“Nana, I want to make a quilt,” my 7 year old granddaughter announced last summer. This statement was no noble urge to learn the womanly art of quilting. Make no mistake, cold, hard cash was her motivation.
Vivian Rose had listened quietly at a family gathering as the women reminisced around the kitchen table about county fairs in the past and the huge sums that my daughter (Vivian’s mother) and Vivian’s older cousin had earned in premium pay outs. Their quilts had been the most fun and earned the most prize money. Vivian was dazzled and convinced this was indeed her road to riches.
I explained to her that making a quilt was a big commitment of time, especially with her living across the state. We could not get together very often and we would have to work long hours in blocks of time. “I can do it,” she declared with determination. And she did!
When sewing a with a child, it’s important to remember that it is HER (or HIS) project, not yours. It is hard to simply suggest and not insist when it comes to making design decisions.
My quick and easy plan was for a 15 block quilt, 5 rows of 3 blocks. Each block would be 8″ finished, seam allowances would be 1/2″.
NOTE: Of course, I did all the rotary cutting. No child should handle a rotary cutter. She did, however, do the ironing, with supervision.
Eight 12″ blocks were cut from solid white fabric for machine embroidery and seven 10″ blocks were cut from the cat prints Vivian had chosen. Knowing her lifelong obsession with cats, I had a hefty stash of cat fabrics on hand and a Covid shopping prohibition. We had to make do with what was on hand.
She selected her favorite 7 cat prints with no concern for color coordination. Next, she proceeded to select 8 redwork cat machine embroidery designs from Embroidery Library’s Crafty Cats Redwork Design Pack in the 5 x 7 size. I’m so grateful for on-line shopping! The 12″ blocks allowed for easy hooping with water soluble stabilizer.
After embroidery, the blocks were trimmed to 9″ and were sewn into rows with the cat print blocks. They, too, were trummed to 9″. Then the rows joined together. TIP: After laying out the blocks in rows, we found it helpful to take a picture with my phone. Then sewing them together made it easier to do so without mistakes.
Vivi was very particular and most of her corners met almost perfectly. There was no sashing, as the seams were covered with jumbo rickrack. It seemed almost a shame to cover them.
A glue stick helped hold the rick rack in place, pins added extra security and the laser on my Brother Dream Machine was a great aid in guiding her stitching.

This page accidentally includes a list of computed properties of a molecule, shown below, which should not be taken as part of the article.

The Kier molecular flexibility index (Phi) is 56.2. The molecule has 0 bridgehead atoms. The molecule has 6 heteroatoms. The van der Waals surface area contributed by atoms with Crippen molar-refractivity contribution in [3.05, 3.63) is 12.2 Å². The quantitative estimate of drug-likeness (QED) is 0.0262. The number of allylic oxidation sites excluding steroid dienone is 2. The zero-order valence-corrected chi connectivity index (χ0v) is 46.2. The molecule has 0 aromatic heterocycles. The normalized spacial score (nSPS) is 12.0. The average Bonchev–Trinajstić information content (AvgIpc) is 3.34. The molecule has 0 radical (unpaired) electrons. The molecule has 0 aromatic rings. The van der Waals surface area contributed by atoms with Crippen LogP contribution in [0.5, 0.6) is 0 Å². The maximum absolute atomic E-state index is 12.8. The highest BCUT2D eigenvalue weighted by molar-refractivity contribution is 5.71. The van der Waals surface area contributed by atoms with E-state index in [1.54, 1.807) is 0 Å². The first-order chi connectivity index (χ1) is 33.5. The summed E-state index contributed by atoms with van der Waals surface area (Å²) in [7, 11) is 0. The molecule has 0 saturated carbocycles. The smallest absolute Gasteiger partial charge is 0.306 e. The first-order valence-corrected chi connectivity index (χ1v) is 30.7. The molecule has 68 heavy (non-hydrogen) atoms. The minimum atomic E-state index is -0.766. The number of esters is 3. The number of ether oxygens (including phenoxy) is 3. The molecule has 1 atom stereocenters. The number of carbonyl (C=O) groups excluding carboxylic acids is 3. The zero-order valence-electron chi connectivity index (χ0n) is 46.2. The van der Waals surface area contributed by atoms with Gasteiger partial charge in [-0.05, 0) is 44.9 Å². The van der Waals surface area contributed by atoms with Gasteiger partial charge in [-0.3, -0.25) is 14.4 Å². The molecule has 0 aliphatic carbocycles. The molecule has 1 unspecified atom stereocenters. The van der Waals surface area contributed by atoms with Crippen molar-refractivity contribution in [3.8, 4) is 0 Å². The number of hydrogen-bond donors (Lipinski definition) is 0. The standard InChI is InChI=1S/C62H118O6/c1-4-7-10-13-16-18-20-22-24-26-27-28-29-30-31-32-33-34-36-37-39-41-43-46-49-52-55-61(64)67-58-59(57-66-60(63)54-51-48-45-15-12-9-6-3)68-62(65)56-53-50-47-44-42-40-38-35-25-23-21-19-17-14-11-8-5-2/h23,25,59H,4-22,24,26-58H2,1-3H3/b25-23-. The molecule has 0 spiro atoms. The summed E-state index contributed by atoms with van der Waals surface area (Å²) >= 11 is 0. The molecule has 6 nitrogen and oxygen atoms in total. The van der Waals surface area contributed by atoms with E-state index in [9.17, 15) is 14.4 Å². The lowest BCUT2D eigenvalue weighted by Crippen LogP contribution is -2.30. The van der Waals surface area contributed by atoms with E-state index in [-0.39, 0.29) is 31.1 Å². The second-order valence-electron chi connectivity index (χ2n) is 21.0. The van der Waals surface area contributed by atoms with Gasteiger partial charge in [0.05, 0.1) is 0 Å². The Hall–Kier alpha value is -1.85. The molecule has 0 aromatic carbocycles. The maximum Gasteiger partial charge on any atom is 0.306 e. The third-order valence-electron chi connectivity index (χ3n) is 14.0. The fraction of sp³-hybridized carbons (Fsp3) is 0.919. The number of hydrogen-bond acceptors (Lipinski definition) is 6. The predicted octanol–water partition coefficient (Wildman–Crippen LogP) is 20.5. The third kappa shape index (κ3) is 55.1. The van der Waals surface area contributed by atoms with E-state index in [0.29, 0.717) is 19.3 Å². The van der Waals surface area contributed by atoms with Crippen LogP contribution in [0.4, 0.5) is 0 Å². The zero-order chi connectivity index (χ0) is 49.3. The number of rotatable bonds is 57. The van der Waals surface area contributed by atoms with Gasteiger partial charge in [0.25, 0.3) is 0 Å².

After the rick rack was applied, the backing was prepared. It was 2″ wider and longer than the finished quilt top, prewashed and pressed.
A quit label was embroidered and stitched to the backing.
The batting was placed on a firm flat surface and sprayed with quilt baste. The quilt top was smoothed over it.
The backing was placed face down to the quilt top and pinned securely on all sides. It was stitched around all sides, leaving an 8″ opening at the bottom to turn the quilt right side out.
After it was turned, the opening seam allowance was folded under and the edges pressed. Rick rack was applied to the perimeter, sealing the opening and creating an outer border.
Carefully selected buttons were sewn by machine to each intersection and the ends of each length of rick rack. They were secured in place with a glue stick.
TIP: Just as when arranging the blocks before sewing, the carefully selected buttons were photographed in place, section by section so they were visible as it was their time to be sewn in place.
Vivian learned so much while making this quilt, most importantly the satisfaction of a job well done, even though it took a long time, especially with frequent canine interruptions.
And about that plan that this quilt would be her road to riches? That didn’t work out. Sadly, due to the pandemic, the county fair was cancelled for the first time since 1923.
She handled her disappointment very well. I comforted her with news that now she had a great head start for next year, and now she has time to get more projects ready to enter. So perhaps that road to riches beckons yet. But there is more fun in the projects and the learning than the riches. And more fun with Nana. Yay!
Required disclaimer: I am a paid Brother Brand Ambassador. Not required: I LOVE my Brother machines.